North Korea is a strangely idyllic world. Pyongyang, looking like a 1960’s film depicting the future with it’s space-age skyscrapers peppered with neon lights, is filled with bikes, pastel colored buildings, and a focus on the collective goals rather than that of the individual. People are careful and avoid eye contact with foreigners at all costs, and the streets are clean with not a speck of litter visible anywhere. People are seemingly happy, immersed in pride and adoration for their country and leader, but it is only due to their constant busyness, complete ignorance of the rest of the world, and the intense regime of propaganda imposed on them daily. Locals are severely limited, having to gain travel permits to enter or exit any city in the country, and must provide rationale for any internal movement. However, things are somewhat less restricted than I previously assumed, with people out ice-skating, children exploring playgrounds, and locals even playing beer-pong with us. Resources are limited, with lack of power forcing people to carry around flashlights in order to make their way through the pitch-black streets and underground tunnels at night, and I am confident that food is much more scarce than my tour would lead me to believe. There is a vast oversupply of labor and a lack of genuine work to do so people are overworked with menial jobs to make up for the difference, rewarded with food rations instead of wages, only to be awarded actually money as a potential bonus.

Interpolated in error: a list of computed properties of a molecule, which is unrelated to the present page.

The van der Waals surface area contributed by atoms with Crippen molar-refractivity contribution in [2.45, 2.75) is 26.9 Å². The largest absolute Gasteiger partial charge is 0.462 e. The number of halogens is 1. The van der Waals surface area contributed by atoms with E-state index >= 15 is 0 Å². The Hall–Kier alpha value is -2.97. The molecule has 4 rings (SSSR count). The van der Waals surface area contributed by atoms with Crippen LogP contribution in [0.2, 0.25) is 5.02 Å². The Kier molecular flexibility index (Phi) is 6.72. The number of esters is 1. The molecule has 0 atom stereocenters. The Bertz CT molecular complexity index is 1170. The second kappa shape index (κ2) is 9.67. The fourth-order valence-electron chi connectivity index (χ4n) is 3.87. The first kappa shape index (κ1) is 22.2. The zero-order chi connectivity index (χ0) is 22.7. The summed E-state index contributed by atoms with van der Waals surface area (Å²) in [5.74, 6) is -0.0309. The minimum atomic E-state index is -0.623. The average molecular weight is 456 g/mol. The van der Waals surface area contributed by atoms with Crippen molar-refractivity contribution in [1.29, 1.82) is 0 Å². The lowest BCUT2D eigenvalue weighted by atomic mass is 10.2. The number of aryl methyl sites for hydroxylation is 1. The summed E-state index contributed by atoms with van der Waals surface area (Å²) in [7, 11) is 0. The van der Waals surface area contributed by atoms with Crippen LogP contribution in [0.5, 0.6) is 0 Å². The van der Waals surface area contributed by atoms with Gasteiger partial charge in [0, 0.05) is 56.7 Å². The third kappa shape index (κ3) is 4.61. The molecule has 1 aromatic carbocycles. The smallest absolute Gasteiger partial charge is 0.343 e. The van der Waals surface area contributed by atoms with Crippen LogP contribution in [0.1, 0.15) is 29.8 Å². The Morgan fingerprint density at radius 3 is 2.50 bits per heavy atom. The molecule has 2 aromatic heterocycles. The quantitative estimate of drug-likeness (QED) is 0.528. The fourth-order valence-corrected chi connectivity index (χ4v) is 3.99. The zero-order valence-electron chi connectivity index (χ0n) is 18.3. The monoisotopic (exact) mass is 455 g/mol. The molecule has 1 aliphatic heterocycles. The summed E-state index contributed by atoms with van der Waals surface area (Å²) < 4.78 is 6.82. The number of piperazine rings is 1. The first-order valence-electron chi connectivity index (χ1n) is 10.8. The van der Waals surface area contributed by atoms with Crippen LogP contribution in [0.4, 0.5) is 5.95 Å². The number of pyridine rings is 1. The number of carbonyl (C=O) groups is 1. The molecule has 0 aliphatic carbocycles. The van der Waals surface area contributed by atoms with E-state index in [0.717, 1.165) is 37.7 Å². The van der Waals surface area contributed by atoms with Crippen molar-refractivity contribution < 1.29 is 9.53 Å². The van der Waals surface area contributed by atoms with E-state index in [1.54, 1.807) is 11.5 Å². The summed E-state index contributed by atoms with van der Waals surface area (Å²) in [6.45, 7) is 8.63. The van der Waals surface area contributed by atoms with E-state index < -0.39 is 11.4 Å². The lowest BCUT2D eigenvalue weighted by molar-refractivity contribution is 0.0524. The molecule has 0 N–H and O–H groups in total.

There is a stark lack of factual knowledge in the country, but as one of my guides explained, “what locals lack in information, they make up for with life experience. While they may at times seem naïve, they have lived long and difficult lives.” North Korea is the optimal example of a dystopian society, and I am extremely interested in seeing the progress of one of the mostly unusually ran countries in the world. From hotels to museums to any old teahouse, everything seemed to open up just for us; it is bizarre how much heating and energy is used in order to keep up appearances for the tiny amount of tourists that visit in winter. While I am more than confident that my experience was a highly curated façade of the true country, I am happy to have seen it for myself, if only to know that it was the wrong thing to do.
The amount of money I spent on this tour contributing to the economy and in turn the regime is menial in comparison to the destructive impact that the tourists have on the local community and way that the society is formed. I understand that it would only hurt the locals if the tourism industry disappeared as it employs so many people, but I genuinely believe that the exploitation of DPRK residents and general havoc that foreigners have. From taking pictures as if they were in a zoo to playing music and being loud and often quite disrespectful at monuments and public buildings (even libraries) to forcing restaurants and shops to open up solely for tourists, foreigners create an incredibly destructive environment, perpetuating the government’s child labor and ability to force people to create a fake society for visitors. I admit that I am a complete hypocrite, that I took photos and bought souvenirs and supported this entire tourism industry, but I cannot express the vast amount of shame that I now feel.
My overall advice: don’t go to North Korea, at least not for a simple tour. I am considering returning for a school program, after discussing it at length with Ms. Kim, but I am met with intense hesitancy. The country is amazing, beautiful, interesting to see – but you will not answer any questions; rather, you will just perpetuate a long lasting cycle of tourism and exploitation of the local communities, and if you’re anything like me, be overcome with an intense sense of guilt.